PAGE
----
Is your best instructor the reason your members are leaving?

I get it, your best instructor is like the popular girl/guy at school. They have a fan club and everybody wants to be their friend, their classes are booming, and on face value they have one of the top occupancy scores in the club. However, there is a potential issue that your reporting system will miss; an issue I like to call ‘back row churn.’

To aid you visually, whether this class does or does not have physical rows of members, I want you to imagine three rows of participants in this busy class. The front row are always the same members (the raving fans) they love to be pushed, called out, and RAVE about this instructor everywhere they go. The middle row are much the same, perhaps not as vocal, but love the community vibe and the people they get to hang with every class. The back row are your new members, the 7 day trial-ers, and class pass members giving it a go. 

Now here’s what you won’t be seeing in your reporting. Statistically the class is always full and new members will gravitate to book it, as it seems the most popular and therefore a good representation of what your facility is all about. So this becomes a majority of your new members first (and maybe only impression of your classes).

Over time, this instructor has been left alone, they are popular so going in to give feedback has been missed, or there’s a “its not broken don’t fix it” attitude. When this occurs, the things I have seen most commonly happen over time are: 

 – The instructor takes the set class format into their own hands and “adapts” it to suit them and their preference.

 – The instructor makes the class more advanced to ‘challenge’ their front row, not remembering to regress and keep the class for all levels.

 – The instructor starts to use non inclusive cueing to “motivate”  their members. 

 – The instructor becomes BBF’s with a-lot of their front and middle row, using in-jokes through class, and creating a “clique”.

 – The instructor becomes lazy in asking for injuries, welcoming new members, and breaking down the class structure in their introduction.

Just one these factors are going to contribute to feelings of a lack of safety in your new members. When you add a few you can guarantee that new members who feel intimidated by gyms won’t be finishing their trials, or extending their memberships.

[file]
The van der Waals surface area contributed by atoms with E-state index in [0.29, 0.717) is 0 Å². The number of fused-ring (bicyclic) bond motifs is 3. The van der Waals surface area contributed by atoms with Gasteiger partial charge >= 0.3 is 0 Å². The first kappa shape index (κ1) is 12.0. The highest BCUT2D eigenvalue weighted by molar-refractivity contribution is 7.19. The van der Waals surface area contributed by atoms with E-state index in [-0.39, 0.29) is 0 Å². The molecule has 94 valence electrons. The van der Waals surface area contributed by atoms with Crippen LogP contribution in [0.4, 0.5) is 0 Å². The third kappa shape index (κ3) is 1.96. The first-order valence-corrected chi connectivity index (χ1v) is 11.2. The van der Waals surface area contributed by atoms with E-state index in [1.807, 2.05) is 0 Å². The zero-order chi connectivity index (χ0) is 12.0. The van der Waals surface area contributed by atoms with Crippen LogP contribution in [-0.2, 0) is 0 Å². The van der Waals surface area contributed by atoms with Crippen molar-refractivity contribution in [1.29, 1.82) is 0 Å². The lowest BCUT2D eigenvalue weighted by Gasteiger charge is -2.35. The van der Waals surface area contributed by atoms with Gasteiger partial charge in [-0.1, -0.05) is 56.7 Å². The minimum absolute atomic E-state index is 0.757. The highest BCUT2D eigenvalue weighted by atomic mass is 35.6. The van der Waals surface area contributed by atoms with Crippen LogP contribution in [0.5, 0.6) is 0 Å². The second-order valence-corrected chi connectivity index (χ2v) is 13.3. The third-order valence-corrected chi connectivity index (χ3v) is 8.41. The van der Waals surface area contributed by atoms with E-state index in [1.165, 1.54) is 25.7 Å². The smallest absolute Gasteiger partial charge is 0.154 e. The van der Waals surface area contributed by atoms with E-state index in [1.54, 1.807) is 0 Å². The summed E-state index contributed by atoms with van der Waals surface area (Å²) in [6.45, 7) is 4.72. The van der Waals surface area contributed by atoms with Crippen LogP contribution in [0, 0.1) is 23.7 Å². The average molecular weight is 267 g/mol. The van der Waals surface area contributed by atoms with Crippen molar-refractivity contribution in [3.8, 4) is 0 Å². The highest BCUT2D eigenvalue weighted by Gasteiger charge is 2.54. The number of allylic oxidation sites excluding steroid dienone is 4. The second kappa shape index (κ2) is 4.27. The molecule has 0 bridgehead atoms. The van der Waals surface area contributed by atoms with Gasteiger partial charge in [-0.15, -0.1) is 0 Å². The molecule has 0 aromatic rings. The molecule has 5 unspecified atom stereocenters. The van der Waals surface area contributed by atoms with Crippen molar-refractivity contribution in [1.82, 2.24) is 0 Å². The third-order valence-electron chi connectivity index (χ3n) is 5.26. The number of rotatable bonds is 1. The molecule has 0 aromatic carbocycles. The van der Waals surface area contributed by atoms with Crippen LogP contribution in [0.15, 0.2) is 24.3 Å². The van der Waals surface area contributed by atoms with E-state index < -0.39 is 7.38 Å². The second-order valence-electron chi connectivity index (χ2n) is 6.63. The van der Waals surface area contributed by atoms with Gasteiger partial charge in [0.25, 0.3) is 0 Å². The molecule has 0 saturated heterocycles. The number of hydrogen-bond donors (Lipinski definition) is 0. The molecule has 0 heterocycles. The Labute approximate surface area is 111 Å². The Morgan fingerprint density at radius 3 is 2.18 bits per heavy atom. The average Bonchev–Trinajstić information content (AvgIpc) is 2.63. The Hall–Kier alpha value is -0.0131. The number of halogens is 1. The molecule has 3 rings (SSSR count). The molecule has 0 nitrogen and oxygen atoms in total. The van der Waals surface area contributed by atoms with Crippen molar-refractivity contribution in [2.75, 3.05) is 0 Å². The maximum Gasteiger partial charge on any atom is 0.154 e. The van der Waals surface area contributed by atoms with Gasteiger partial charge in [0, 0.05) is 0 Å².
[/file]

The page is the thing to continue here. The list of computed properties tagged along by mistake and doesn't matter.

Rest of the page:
Why feeling safe is important…

When a member walks into a gym/studio/health club they are ultimately looking for one thing: SAFETY.  This may be an unconscious or a completely conscious decision. Biologically speaking we all are ALWAYS scanning our surroundings to ensure our safety. As a new member stepping into a new space when we already feel vulnerable, insecure and nervous, safety is high on our list whether we realise it or not. 

So if a member walks in to an environment where they feel included, supported, aligned, educated and successful; you are on to a winner. If they are not getting any of the above you are already losing. 

In this scenario,  your regulars are raving about their favourite instructor, whilst new members and beginners may feel alienated and unsuccessful (leaving after one or two visits). Yet your reporting shows it to be the best class on your timetable. What you are not seeing is that back row churn. New members in, new members out. Keeping your occupancy high but your retention low.  So what’s the solution? 

Ensure you have a thorough feedback and assessment system that looks at: 

-New member touch points

-Inclusive and educated cueing 

-Class structure + format 

-Instructor expectations

-Programming 

You then need to make feedback delivery a part of your culture, making sure your instructors are happy and willing to give and receive back freely. If you’re unsure where to start with this, we can help. We have designed a clear pathway so you, the studio owner/manager, has a clear step by step process to follow to help increase retention in your facility. 

Interested? Read about our Retention Handbook to find our more.

Written by Emma Masters.

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